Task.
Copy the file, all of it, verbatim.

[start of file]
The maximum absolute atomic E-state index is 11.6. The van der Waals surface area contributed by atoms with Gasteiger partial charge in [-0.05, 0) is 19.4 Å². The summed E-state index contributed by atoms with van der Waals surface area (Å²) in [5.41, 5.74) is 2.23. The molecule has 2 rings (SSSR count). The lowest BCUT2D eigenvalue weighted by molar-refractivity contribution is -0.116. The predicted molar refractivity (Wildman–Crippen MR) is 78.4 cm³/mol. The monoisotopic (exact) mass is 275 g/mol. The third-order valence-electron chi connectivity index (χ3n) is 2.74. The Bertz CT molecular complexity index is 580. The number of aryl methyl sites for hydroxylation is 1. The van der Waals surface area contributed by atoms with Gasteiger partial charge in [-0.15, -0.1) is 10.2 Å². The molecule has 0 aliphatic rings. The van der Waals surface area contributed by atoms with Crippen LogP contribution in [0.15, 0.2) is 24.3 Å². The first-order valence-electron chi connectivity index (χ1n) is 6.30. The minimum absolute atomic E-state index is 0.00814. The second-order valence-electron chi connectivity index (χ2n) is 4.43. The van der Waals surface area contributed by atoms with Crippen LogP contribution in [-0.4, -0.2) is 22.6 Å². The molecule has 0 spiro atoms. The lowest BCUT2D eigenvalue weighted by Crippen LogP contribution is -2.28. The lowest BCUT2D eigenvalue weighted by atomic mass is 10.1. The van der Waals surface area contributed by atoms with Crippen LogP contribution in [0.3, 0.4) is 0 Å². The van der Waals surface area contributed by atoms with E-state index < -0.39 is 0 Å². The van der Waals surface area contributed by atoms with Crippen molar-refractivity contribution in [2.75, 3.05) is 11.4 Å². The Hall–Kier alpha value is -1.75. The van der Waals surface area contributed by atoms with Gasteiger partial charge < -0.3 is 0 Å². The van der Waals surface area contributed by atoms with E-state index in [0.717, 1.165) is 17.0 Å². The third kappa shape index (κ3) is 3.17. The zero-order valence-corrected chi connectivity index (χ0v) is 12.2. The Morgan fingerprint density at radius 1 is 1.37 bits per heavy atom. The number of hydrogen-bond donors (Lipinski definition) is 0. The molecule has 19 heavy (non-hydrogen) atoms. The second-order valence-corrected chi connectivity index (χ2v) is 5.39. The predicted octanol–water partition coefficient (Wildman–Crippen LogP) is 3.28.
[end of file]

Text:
The maximum absolute atomic E-state index is 11.6. The van der Waals surface area contributed by atoms with Gasteiger partial charge in [-0.05, 0) is 19.4 Å². The summed E-state index contributed by atoms with van der Waals surface area (Å²) in [5.41, 5.74) is 2.23. The molecule has 2 rings (SSSR count). The lowest BCUT2D eigenvalue weighted by molar-refractivity contribution is -0.116. The predicted molar refractivity (Wildman–Crippen MR) is 78.4 cm³/mol. The monoisotopic (exact) mass is 275 g/mol. The third-order valence-electron chi connectivity index (χ3n) is 2.74. The Bertz CT molecular complexity index is 580. The number of aryl methyl sites for hydroxylation is 1. The van der Waals surface area contributed by atoms with Gasteiger partial charge in [-0.15, -0.1) is 10.2 Å². The molecule has 0 aliphatic rings. The van der Waals surface area contributed by atoms with Crippen LogP contribution in [0.15, 0.2) is 24.3 Å². The first-order valence-electron chi connectivity index (χ1n) is 6.30. The minimum absolute atomic E-state index is 0.00814. The second-order valence-electron chi connectivity index (χ2n) is 4.43. The van der Waals surface area contributed by atoms with Crippen LogP contribution in [-0.4, -0.2) is 22.6 Å². The molecule has 0 spiro atoms. The lowest BCUT2D eigenvalue weighted by Crippen LogP contribution is -2.28. The lowest BCUT2D eigenvalue weighted by atomic mass is 10.1. The van der Waals surface area contributed by atoms with Crippen LogP contribution in [0.3, 0.4) is 0 Å². The van der Waals surface area contributed by atoms with E-state index < -0.39 is 0 Å². The van der Waals surface area contributed by atoms with Crippen molar-refractivity contribution in [2.75, 3.05) is 11.4 Å². The Hall–Kier alpha value is -1.75. The van der Waals surface area contributed by atoms with Gasteiger partial charge < -0.3 is 0 Å². The van der Waals surface area contributed by atoms with E-state index in [0.717, 1.165) is 17.0 Å². The third kappa shape index (κ3) is 3.17. The zero-order valence-corrected chi connectivity index (χ0v) is 12.2. The Morgan fingerprint density at radius 1 is 1.37 bits per heavy atom. The number of hydrogen-bond donors (Lipinski definition) is 0. The molecule has 19 heavy (non-hydrogen) atoms. The second-order valence-corrected chi connectivity index (χ2v) is 5.39. The predicted octanol–water partition coefficient (Wildman–Crippen LogP) is 3.28.